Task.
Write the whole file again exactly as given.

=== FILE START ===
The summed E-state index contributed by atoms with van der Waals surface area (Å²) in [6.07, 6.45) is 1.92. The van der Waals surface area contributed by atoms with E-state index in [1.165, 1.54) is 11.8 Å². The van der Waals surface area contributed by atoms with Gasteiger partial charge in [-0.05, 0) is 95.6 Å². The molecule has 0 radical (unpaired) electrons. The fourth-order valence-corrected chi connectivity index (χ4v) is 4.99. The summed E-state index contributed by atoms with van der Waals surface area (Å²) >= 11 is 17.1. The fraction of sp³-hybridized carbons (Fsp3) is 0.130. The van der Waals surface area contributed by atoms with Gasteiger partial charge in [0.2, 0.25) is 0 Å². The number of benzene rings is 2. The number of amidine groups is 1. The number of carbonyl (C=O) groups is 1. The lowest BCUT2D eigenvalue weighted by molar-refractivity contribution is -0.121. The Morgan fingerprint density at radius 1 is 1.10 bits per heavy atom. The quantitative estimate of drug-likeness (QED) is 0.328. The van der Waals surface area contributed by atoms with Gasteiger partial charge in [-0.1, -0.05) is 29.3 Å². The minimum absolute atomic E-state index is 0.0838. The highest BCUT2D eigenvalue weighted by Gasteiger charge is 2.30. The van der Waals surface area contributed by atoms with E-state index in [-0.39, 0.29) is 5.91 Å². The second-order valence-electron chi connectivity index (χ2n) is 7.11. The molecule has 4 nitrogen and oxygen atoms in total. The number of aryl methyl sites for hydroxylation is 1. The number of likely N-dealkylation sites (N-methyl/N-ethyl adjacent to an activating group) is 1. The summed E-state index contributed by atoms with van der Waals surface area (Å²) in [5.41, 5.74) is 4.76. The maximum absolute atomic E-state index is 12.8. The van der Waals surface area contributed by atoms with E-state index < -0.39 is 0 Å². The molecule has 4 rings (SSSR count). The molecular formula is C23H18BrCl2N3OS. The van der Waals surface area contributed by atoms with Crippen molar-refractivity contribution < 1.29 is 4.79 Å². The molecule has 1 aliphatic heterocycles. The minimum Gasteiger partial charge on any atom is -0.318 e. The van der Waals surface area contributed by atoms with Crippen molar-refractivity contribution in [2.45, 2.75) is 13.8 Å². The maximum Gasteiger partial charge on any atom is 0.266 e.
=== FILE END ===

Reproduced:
The summed E-state index contributed by atoms with van der Waals surface area (Å²) in [6.07, 6.45) is 1.92. The van der Waals surface area contributed by atoms with E-state index in [1.165, 1.54) is 11.8 Å². The van der Waals surface area contributed by atoms with Gasteiger partial charge in [-0.05, 0) is 95.6 Å². The molecule has 0 radical (unpaired) electrons. The fourth-order valence-corrected chi connectivity index (χ4v) is 4.99. The summed E-state index contributed by atoms with van der Waals surface area (Å²) >= 11 is 17.1. The fraction of sp³-hybridized carbons (Fsp3) is 0.130. The van der Waals surface area contributed by atoms with Gasteiger partial charge in [0.2, 0.25) is 0 Å². The number of benzene rings is 2. The number of amidine groups is 1. The number of carbonyl (C=O) groups is 1. The lowest BCUT2D eigenvalue weighted by molar-refractivity contribution is -0.121. The Morgan fingerprint density at radius 1 is 1.10 bits per heavy atom. The quantitative estimate of drug-likeness (QED) is 0.328. The van der Waals surface area contributed by atoms with Gasteiger partial charge in [-0.1, -0.05) is 29.3 Å². The minimum absolute atomic E-state index is 0.0838. The highest BCUT2D eigenvalue weighted by Gasteiger charge is 2.30. The van der Waals surface area contributed by atoms with E-state index in [-0.39, 0.29) is 5.91 Å². The second-order valence-electron chi connectivity index (χ2n) is 7.11. The molecule has 4 nitrogen and oxygen atoms in total. The number of aryl methyl sites for hydroxylation is 1. The number of likely N-dealkylation sites (N-methyl/N-ethyl adjacent to an activating group) is 1. The summed E-state index contributed by atoms with van der Waals surface area (Å²) in [5.41, 5.74) is 4.76. The maximum absolute atomic E-state index is 12.8. The van der Waals surface area contributed by atoms with E-state index < -0.39 is 0 Å². The molecule has 4 rings (SSSR count). The molecular formula is C23H18BrCl2N3OS. The van der Waals surface area contributed by atoms with Crippen molar-refractivity contribution < 1.29 is 4.79 Å². The molecule has 1 aliphatic heterocycles. The minimum Gasteiger partial charge on any atom is -0.318 e. The van der Waals surface area contributed by atoms with Crippen molar-refractivity contribution in [2.45, 2.75) is 13.8 Å². The maximum Gasteiger partial charge on any atom is 0.266 e.